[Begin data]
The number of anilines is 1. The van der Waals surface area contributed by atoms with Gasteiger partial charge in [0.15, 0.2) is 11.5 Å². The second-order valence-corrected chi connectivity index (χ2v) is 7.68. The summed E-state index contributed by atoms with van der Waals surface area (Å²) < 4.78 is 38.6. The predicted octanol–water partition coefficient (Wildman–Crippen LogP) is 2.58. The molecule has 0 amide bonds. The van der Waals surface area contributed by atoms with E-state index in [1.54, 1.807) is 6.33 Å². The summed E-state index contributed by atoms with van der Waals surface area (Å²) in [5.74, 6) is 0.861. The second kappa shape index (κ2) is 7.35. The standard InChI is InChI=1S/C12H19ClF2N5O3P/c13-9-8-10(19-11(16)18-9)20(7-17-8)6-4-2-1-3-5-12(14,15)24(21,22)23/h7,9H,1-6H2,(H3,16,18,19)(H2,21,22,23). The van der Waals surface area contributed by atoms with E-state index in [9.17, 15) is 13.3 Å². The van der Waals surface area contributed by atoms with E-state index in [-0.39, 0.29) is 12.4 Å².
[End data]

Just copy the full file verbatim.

The number of anilines is 1. The van der Waals surface area contributed by atoms with Gasteiger partial charge in [0.15, 0.2) is 11.5 Å². The second-order valence-corrected chi connectivity index (χ2v) is 7.68. The summed E-state index contributed by atoms with van der Waals surface area (Å²) < 4.78 is 38.6. The predicted octanol–water partition coefficient (Wildman–Crippen LogP) is 2.58. The molecule has 0 amide bonds. The van der Waals surface area contributed by atoms with E-state index in [1.54, 1.807) is 6.33 Å². The summed E-state index contributed by atoms with van der Waals surface area (Å²) in [5.74, 6) is 0.861. The second kappa shape index (κ2) is 7.35. The standard InChI is InChI=1S/C12H19ClF2N5O3P/c13-9-8-10(19-11(16)18-9)20(7-17-8)6-4-2-1-3-5-12(14,15)24(21,22)23/h7,9H,1-6H2,(H3,16,18,19)(H2,21,22,23). The van der Waals surface area contributed by atoms with E-state index in [9.17, 15) is 13.3 Å². The van der Waals surface area contributed by atoms with E-state index in [-0.39, 0.29) is 12.4 Å².